As we welcome the world for the Commonwealth Games we read that our children are stuck on the couch, staring at screens. Overweight children suffer from asthma and diabetes, stigma and bullying. Obesity in Scotland is on course to cost £3billion in the next fifteen years, so we need a dramatic move towards preventative spending.
At the moment it’s easier for ministers to spend a few thousand pounds on marketing campaigns than invest the millions we need to make active lifestyles the norm.
I do see some signs of hope locally. Edinburgh is piloting more 20mph zones, and I commend the efforts by Scottish Canals and others to encourage use of the great asset that is the Union Canal and its paths.
But I also see continued threats. I got into politics after campaigning to save playing fields at Meggetland from being sold off for luxury flats. Edinburgh’s green spaces remain under pressure when we should be looking to brownfield land to meet the demand for housing. We’ve seen the closure of Leith Waterworld, Midlothian Council is preparing to bulldoze Bonnyrigg leisure centre and Meadowbank stadium continues to go unloved.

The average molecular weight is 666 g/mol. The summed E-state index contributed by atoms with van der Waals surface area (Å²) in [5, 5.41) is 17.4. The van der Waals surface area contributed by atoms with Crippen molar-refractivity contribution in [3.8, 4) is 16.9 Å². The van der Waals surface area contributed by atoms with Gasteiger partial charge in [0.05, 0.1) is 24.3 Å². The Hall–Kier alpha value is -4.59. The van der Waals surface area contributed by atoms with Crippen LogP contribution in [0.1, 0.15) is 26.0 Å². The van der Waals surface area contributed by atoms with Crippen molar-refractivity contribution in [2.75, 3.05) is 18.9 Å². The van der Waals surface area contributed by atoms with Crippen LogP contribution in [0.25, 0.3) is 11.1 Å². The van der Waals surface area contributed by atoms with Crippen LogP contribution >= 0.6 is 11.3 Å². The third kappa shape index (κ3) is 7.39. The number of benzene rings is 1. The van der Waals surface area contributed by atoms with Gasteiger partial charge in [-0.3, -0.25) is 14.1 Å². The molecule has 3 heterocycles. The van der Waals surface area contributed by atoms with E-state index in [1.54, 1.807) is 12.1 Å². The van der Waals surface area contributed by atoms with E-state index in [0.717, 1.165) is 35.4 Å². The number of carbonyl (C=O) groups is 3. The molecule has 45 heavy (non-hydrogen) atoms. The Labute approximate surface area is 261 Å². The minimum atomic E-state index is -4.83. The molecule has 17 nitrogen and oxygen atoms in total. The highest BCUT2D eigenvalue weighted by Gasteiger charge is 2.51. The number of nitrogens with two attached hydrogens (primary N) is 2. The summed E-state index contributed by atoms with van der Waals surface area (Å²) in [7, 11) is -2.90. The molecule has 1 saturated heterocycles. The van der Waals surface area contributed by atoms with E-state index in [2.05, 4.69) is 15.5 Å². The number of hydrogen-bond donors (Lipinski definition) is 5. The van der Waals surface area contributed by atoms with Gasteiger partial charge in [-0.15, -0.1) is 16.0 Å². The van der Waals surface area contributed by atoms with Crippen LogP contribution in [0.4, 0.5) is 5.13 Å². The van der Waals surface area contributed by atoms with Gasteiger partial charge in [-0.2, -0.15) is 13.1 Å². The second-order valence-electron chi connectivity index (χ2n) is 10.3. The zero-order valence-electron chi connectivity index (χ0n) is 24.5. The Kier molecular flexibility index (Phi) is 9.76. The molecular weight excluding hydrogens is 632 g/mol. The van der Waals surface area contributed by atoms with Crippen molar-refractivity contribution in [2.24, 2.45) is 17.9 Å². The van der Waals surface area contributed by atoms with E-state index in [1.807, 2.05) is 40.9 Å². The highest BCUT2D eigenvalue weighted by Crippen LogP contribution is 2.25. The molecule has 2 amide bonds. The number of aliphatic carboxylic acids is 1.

Supermarkets need tackled too, as they encourage car journeys and reward motorists with money off petrol; which canny retailer will be first to offer an incentive for customers cycling to the shops?
As for screen time, it’s easy to see this as a cheap option compared to more active alternatives which can stretch family budgets to breaking point. Governments local and national need to recognise that making access to swimming and other activities affordable would in time deliver savings to the health budget.
As summer holidays approach I know families who can afford to will be signing up for sporting activities – activities I’d like to see available all year round at minimal cost. Young children love being active. By encouraging good habits at an early age we can keep them off the couch and living long, healthy lives.